Testicular Mesothelioma Causes
Unlike pleural or peritoneal mesothelioma, which can easily be traced to asbestos exposure, doctors do not yet understand how asbestos exposure can cause a primary tumor to develop on the tunica vaginalis, the pouch of serous membrane that covers the testes.
It appears as firm, white-yellow nodules on the surface of the tunica vaginalis. The nodules can eventually encase the contents of the scrotum and cause the membrane to thicken.
Local trauma and inflammation also may play a role in its development. Some cases present without any identifiable risk factors.
Prognosis and Survival Rate for Testicular Mesothelioma
Men with this cancer have a significantly better prognosis than most people with other types of mesothelioma.
Nearly 49% of patients survive five years after diagnosis, and 33% survive 10 years, according to a 2019 study published in the journal Urology.
Patients with the biphasic cell type of the cancer were associated with worse overall survival compared to other mesotheliomas and the epithelioid subtypes.
Of the 113 testicular mesothelioma patients in the study, 75% of cases had the epithelioid cell type. Older patients and those with tumors greater than or equal to 4 centimeters in size were associated with a worse survival.
Testicular Mesothelioma Symptoms and Diagnosis
There is no set of symptoms unique to testicular mesothelioma cancer. Many people with this cancer initially receive the wrong diagnosis because doctors mistake it for a more common condition such as a hernia.
The most common testicular mesothelioma symptom is a hydrocele, a buildup of fluid in the scrotum.
More than half of the patients in the 2019 Urology study had a hydrocele. About one-third of patients had a painless scrotal mass.
Because it is so rare and doesn’t present unique symptoms, testicular mesothelioma is often diagnosed during or after surgery.
The definitive way of confirming a cancer diagnosis is to perform a biopsy. This involves removing a tissue sample from the tumor and sending it to the lab for testing.
Evaluating the sample with a technique called immunohistochemical staining helps doctors determine if the patient has testicular mesothelioma or another disease.
Treatment for Testicular Mesothelioma
The most common treatment for testicular mesothelioma is surgery. Nearly all of the 113 testicular mesothelioma patients (98.2%) in the 2019 study underwent surgical resection of the tumor.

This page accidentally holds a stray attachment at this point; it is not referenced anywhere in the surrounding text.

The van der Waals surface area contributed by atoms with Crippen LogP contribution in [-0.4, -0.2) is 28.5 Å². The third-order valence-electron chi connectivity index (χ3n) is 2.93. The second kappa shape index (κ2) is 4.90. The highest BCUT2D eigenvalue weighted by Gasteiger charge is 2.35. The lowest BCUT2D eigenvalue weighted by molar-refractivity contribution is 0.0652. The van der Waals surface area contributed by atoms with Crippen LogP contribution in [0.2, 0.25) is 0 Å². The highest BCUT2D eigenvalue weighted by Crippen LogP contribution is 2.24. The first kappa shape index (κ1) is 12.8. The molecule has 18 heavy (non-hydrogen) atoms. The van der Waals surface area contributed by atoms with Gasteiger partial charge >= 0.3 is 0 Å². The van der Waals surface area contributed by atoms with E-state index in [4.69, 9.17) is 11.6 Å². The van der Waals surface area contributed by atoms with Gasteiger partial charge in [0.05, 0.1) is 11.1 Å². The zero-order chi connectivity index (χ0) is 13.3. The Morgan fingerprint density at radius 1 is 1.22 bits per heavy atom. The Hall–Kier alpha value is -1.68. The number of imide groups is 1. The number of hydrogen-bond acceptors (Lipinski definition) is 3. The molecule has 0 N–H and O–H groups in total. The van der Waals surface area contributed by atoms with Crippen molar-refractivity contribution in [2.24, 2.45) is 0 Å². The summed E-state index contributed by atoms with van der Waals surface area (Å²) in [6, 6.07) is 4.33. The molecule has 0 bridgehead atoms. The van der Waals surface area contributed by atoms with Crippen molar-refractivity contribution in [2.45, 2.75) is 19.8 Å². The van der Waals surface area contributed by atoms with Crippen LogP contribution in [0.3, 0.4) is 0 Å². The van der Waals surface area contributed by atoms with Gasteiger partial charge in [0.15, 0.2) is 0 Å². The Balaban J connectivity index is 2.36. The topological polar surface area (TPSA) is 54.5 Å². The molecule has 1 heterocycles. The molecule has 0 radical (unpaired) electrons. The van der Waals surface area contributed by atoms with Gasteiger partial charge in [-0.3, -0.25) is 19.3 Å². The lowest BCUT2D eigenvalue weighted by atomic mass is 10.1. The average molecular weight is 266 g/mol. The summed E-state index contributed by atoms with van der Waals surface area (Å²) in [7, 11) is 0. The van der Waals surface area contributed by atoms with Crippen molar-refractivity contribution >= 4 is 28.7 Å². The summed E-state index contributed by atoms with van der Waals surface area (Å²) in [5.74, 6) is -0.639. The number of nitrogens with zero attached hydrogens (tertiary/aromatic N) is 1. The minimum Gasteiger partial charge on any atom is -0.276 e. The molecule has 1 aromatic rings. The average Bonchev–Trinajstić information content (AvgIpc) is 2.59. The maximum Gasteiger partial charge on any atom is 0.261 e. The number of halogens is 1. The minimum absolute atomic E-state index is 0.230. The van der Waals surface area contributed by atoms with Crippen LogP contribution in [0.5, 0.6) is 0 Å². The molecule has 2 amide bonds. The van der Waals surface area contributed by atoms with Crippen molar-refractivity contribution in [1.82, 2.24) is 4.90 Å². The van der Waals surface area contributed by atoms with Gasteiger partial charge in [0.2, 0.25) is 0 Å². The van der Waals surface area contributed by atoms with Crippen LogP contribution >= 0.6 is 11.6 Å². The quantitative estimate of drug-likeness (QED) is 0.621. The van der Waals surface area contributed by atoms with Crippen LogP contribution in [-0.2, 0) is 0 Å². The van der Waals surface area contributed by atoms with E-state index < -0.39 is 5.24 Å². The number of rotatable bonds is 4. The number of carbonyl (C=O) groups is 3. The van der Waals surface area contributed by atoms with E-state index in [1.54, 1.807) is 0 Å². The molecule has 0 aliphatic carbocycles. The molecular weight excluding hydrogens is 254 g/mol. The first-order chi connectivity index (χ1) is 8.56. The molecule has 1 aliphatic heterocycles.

This procedure removes the affected testicle and the entire spermatic chord. If the cancer has spread to nearby lymph nodes, doctors will remove them as well with a surgery called lymphadenectomy.
Surgery may be followed by chemotherapy with cisplatin and pemetrexed, the longstanding standard-of-care treatment for mesothelioma. Doctors may offer radiation therapy next to kill any remaining cancer cells and prevent the cancer from returning.
Only 5.3% of patients received radiation therapy in the 2019 study. Researchers could not determine if adjuvant therapy has an impact on overall survival, given such a small cohort.
In some cases, testicular mesothelioma is a secondary tumor, with the primary tumor located within the peritoneum (the membrane that lines the abdominal cavity). For situations like this, doctors have to treat the patient for peritoneal mesothelioma as well.
5 Cited Article Sources
The sources on all content featured in The Mesothelioma Center at Asbestos.com include medical and scientific studies, peer-reviewed studies and other research documents from reputable organizations.
- Nazemi, A. et al. (2019, April). Testicular Mesothelioma: An Analysis of Epidemiology, Patient Outcomes, and Prognostic Factors.
- National Institutes of Health. (2017, October 3). Hydrocele repair.
- Akin, Y. et al. (2015, March). Malignant mesothelioma of the tunica vaginalis: an extremely rare case presenting without risk factors.
- Candura, S. et al. (2008). Malignant Mesothelioma of the Tunica Vaginalis Testis in a Petrochemical Worker Exposed to Asbestos.
- Pasquotti, B. (2005). Pericardial and Tunica Vaginalis Mesothelioma. In Pass, H., Vogelzang, N., & Carbone, M. (Eds.), Malignant Mesothelioma (755-762). New York: Springer Science+Business Media.
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Last Modified March 6, 2020